Headphones were placed on my head to reduce the noise and I was moved into the scanner.

If you have never had a MRI, it is an experience, it is very noisy with all sorts of different noises, bangs and sounds of things spinning.

I tried to relax as best I could and closed my eyes.

It is also a little claustrophobic as you lie in the tube without much room to move.

I let my mind drift with all sorts of thoughts going through my mind.

Every now and then they would speak to me through the headphones, I didn’t catch everything and normally grunted a response of some kind!

After an hour or so it was over and I was slid out of the tube.

I couldn’t sit up by myself and needed help from the staff, I was in a lot of pain in my back after lying still for so long.  I managed to get to my feet but could hardly walk. It took me a while to get going.

I was in pain, the kind of pain that takes your breath away, it left me panting as I gathered myself.

I staggered to the dressing and slowly got dressed.

There was no way I was going to go home on the tube in rush hour so I got an UBER home and relaxed in the back of the car.

I was pleased to get home and finally get to relax, it had been exhausting.

Just need the results now!

Hospital Dinners!

Well today has been a bit of a day with me being admitted into UCLH Hospital!

Not what I expected when I set off this morning for my Oncology Outpatients Appointment. I was expecting a review and an update on all the scans I had had and to find out about the Vision Trial.

I did find out about the Vision Trial and while I was accepted onto the trial, I had the right levels of PSMA, I had been randomised into the Control Group, not what I wanted to hear.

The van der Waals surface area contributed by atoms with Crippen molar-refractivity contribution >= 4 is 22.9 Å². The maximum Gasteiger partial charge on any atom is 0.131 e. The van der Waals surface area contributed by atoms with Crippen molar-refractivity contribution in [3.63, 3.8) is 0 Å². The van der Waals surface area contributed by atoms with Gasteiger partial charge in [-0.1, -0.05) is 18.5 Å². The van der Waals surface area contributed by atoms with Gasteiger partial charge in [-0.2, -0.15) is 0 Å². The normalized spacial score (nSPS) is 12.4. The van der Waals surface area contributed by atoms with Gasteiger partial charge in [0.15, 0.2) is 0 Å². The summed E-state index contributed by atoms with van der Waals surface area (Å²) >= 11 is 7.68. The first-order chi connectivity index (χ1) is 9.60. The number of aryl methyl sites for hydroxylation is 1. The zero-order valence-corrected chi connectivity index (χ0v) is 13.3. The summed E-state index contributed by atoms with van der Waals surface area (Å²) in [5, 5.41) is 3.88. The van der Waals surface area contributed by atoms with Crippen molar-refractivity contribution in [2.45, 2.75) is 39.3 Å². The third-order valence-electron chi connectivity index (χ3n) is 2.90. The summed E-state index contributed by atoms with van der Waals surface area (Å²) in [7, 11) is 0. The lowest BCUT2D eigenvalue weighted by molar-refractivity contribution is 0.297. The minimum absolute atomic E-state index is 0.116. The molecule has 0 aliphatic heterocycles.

Being in the control group means I would get normal ‘Standard of Care’, which I would get treatment that is already in use and not something cutting edge.

For me this would mean Steroids, Dexamethasone most likely.

I know I am no expert on this but my gut feeling was that the Vision trial and Lutetium 177 was the way forward for me.

But for now there were other things to worry about.

As soon as we started talking about my leg pain and Polymyalgia then the concern was raised that it might be caused by Spinal Cord Compression, this is where cancer in the spine presses on the nerves running through the spine causes pain and weakness.

So the immediate thing to do was to get a MRI of the spine so it could be better reviewed.

I was also surprised to hear that thry were going to admit me into the hospital do they could keep a close eye on me.

I would also be immobilised and would have to stay flat on my back!

This meant I was lifted by 6 people from bed to bed and moved around the hospital by porters.

This was all a very big shock as I had travelled to the hospital and had been walking around. I also had expected to go home.

What was I going to wear!

There was some confusion……

I was moved to the 10th floor where the cancer ward is and moved onto another bed, where I spent the next few hours.